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  • What if I told you that all illnesses,

  • things like the cold, the flu, strep throat,

  • came from wandering clouds of poisonous vapor?

  • You'd probably think that absurd, and, don't worry, it's completely wrong.

  • Yet that's actually what people thought caused diseases for several centuries.

  • They called it miasma theory,

  • and everyone from the public to the medical establishment accepted it.

  • But by the 1840s, in the midst of devastating cholera outbreaks in London,

  • a small group of scientists had grown skeptical.

  • Early microscopes had revealed the existence of tiny microorganisms,

  • and they proposed that it was actually these germs that cause diseases,

  • hence the name germ theory.

  • Though most people held onto their assumptions

  • and strongly resisted this theory,

  • its supporters were determined to prove them wrong

  • by collecting compelling data.

  • Leading the charge was a physician named Dr. John Snow.

  • Dr. Snow observed that cholera-infected patients

  • experienced severe vomiting and diarrhea,

  • symptoms of the gut as opposed to the lungs,

  • and thought that perhaps the disease was transmitted through food or drink,

  • not the air.

  • After investigating previous outbreaks,

  • he became convinced

  • that cholera was spread through contaminated water sources.

  • Then, late in the summer of 1854

  • when cholera suddenly struck the Soho district,

  • a neighborhood in London very close to his own,

  • Dr. Snow was hot on its trail.

  • He requested the records for the deceased,

  • and within the first week, there had already been 83 deaths.

  • He mapped out where each of the deceased had lived

  • and found that 73 of them resided close to the water pump on Broad Street.

  • Dr. Snow strongly recommended shutting down the pump,

  • and because he knew how unpopular germ theory was,

  • he suggested that cholera was spread through a poison in the water

  • instead of microorganisms,

  • when presenting his case to governmental officials.

  • They were unconvinced,

  • but agreed to shut down the pump as an extra precaution.

  • Almost immediately, new cases of infection subsided.

  • Bolstered by his success,

  • Dr. Snow was determined to connect the contaminated pump water

  • to the disease.

  • He found the story of a widow who had died of cholera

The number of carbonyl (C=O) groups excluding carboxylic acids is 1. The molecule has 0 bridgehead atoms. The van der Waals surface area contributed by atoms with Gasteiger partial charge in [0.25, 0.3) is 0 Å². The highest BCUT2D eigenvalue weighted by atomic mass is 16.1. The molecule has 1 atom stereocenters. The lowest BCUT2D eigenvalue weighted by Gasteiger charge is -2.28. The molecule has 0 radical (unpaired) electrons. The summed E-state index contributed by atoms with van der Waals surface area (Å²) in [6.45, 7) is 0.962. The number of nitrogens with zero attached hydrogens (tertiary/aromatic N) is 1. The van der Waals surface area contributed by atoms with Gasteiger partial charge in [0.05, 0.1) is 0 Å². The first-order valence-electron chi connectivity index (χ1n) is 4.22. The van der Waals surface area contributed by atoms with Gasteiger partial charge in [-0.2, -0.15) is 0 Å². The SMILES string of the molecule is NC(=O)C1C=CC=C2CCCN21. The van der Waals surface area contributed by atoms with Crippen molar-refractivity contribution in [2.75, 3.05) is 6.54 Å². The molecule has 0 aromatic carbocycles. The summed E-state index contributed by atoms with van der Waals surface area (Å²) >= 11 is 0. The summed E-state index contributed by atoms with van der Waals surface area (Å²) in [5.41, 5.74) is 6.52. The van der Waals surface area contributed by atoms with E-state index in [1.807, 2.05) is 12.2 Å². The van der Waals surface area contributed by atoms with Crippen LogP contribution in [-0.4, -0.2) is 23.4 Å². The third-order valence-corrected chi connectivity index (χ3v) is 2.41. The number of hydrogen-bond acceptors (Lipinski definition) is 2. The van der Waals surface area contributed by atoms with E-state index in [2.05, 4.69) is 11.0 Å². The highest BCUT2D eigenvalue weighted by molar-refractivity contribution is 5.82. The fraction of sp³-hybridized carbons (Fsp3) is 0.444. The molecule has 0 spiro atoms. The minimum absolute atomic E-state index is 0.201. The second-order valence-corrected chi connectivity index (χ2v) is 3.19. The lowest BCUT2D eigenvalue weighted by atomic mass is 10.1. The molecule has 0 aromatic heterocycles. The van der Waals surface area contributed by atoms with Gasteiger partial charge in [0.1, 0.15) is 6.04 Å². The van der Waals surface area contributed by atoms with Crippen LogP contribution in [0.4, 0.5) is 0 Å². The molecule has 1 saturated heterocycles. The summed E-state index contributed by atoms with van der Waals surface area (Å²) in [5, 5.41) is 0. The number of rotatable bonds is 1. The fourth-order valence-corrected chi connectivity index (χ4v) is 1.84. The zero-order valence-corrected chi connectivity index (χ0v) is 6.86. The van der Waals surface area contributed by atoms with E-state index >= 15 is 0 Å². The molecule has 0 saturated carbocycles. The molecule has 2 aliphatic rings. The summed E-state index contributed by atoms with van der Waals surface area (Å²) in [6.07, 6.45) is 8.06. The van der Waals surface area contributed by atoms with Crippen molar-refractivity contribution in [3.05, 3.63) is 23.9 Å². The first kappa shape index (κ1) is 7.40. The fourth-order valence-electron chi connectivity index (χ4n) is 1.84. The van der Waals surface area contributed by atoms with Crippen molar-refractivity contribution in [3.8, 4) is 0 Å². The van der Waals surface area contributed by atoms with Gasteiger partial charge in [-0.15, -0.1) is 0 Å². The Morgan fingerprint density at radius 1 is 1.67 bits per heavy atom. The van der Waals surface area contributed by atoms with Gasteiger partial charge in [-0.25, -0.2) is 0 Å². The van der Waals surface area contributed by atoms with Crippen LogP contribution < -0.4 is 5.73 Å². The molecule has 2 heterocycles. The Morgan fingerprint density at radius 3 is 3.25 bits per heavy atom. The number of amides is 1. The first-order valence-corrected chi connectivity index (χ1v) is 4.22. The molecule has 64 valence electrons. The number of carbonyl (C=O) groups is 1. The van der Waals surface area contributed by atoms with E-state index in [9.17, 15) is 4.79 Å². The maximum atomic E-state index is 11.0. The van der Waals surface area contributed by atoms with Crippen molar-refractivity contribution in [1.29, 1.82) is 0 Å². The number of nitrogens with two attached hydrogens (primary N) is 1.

• and lived far away from Soho,

  • but had a servant bring her water from the Broad Street pump daily

  • because she liked the taste.

  • He also discovered a workhouse

  • located around the corner from the Broad Street pump

  • that housed hundreds of people, but only a handful had become infected,

  • which Dr. Snow attributed to the fact

  • that the workhouse had its own private well.

  • Finally, Dr. Snow heard of an infant

  • who may have been one of the earliest victims of the outbreak.

  • He learned that the child's dirty diapers

  • had been thrown into a cesspool

  • right next to the public water pump on Broad Street.

  • Again, Dr. Snow presented his case,

  • but even then, city officials spurned his theory,

  • not wanting to admit that there was human waste in London's water supply,

  • or that they were wrong about miasma theory,

  • which was, after all, hundreds of years old.

  • It wasn't until 1884 that Dr. Snow's efforts

  • were vindicated by Dr. Robert Koch,

  • who isolated the cholera-causing bacterium.

  • Koch developed a technique to grow pure cultures,

  • and through a series of experiments,

  • definitively proved that a specific bacterium

  • directly cause disease.

  • Major contributions to germ theory

  • also came from prolific scientist Louis Pasteur,

  • whose study of microorganisms led to the development of the first vaccines.

  • By challenging assumptions with data-driven research,

  • these scientists discredited an age-old theory

  • and sparked a revolution that was incredibly beneficial to public health.

  • But all of this raises the question,

  • what are the widely held scientific beliefs of today

  • that our descendants will find ridiculous?

  • And as any scientist would tell you,

  • a question is an excellent place to start.

What if I told you that all illnesses,

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B2 US TED-Ed cholera dr pump theory germ

【TED-Ed】How a few scientists transformed the way we think about disease - Tien Nguyen

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    Ann posted on 2015/11/21
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